Rosalind M. Chow

Tepper School of Business

Carnegie Mellon University

4765 Forbes Ave.
Pittsburgh, PA 15213

Tel: 412-268-7392

Fax: 412-268-7345

Email: rchow [at] andrew.cmu.edu

Rosalind Chow is an Associate Professor of Organizational Behavior (with tenure) at the Tepper School of Business at Carnegie Mellon University. She received her Bachelor’s degree in psychology from Columbia University (2002), and her PhD in Organizational Behavior from the Stanford Graduate School of Business (2008).

Rosalind’s research focuses on how individuals understand and experience social inequality, hierarchy, and diversity and inclusion. This research has been published in major scholarly journals such as the Journal of Personality and Social Psychology, the Journal of Experimental Social Psychology, Personality and Social Psychology Bulletin, Organizational Behavior and Human Decision Processes, Academy of Management Discoveries, and Psychological Science. She also has a particular interest in remedying inequities in organizational promotion processes. She uses her expertise to provide content to organizations on effective leadership, particularly as it relates to issues of diversity, equity, and inclusion. She is also proud to be the Faculty Director of the Executive Leadership Academy, the curriculum of which she designed and now implements in collaboration with nationally recognized experts on DEI issues.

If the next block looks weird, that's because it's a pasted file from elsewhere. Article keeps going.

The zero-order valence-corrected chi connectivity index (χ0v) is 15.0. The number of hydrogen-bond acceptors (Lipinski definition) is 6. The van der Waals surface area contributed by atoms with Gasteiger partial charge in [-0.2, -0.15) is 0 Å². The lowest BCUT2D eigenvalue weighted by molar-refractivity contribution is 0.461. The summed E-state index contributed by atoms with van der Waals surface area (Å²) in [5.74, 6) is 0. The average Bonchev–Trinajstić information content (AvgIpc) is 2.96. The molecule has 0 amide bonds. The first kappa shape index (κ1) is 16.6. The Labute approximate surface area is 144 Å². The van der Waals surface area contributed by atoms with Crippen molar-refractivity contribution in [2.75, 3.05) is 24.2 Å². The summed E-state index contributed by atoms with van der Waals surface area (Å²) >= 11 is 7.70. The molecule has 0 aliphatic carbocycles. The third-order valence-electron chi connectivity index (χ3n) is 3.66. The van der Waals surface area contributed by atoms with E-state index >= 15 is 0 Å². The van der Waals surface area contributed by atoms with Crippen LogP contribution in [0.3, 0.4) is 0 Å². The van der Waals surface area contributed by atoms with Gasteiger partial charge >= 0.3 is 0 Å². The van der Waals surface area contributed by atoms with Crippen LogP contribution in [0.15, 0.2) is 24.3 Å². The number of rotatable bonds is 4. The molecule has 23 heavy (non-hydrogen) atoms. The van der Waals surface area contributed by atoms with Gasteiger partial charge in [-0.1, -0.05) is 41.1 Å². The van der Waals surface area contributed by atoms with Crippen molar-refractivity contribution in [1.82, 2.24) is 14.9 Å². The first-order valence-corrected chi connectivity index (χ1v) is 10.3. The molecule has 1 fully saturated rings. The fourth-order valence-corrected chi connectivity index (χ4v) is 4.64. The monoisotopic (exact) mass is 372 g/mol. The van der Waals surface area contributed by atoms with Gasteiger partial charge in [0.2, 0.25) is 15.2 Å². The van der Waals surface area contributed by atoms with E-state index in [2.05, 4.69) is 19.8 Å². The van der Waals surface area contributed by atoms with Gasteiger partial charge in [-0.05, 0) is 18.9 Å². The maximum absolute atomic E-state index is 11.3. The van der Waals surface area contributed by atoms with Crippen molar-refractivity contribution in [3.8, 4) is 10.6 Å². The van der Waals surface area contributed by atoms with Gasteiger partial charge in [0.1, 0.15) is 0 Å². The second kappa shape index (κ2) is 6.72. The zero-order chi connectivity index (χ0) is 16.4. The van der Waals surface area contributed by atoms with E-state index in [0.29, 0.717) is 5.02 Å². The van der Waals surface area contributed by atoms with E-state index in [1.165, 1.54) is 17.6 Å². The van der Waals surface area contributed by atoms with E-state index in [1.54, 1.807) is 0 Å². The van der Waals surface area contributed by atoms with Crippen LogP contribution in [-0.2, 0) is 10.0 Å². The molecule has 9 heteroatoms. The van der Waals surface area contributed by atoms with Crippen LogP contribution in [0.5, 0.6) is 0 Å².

Rosalind’s teaching focuses on translating basic knowledge about human interactions into lessons for managers. She currently teaches the introductory organizational behavior course for undergraduates and the core Managing People and Teams course for master’s students. She has previously taught ethical leadership for master’s level students, negotiations for master’s level students, and organizational behavior seminars for doctoral students. When not teaching or working on research, Rosalind enjoys spending time with her family, weightlifting, gardening, and sewing. She is also acutely aware of the irony of studying gender issues and yet having decidedly stereotypical feminine hobbies.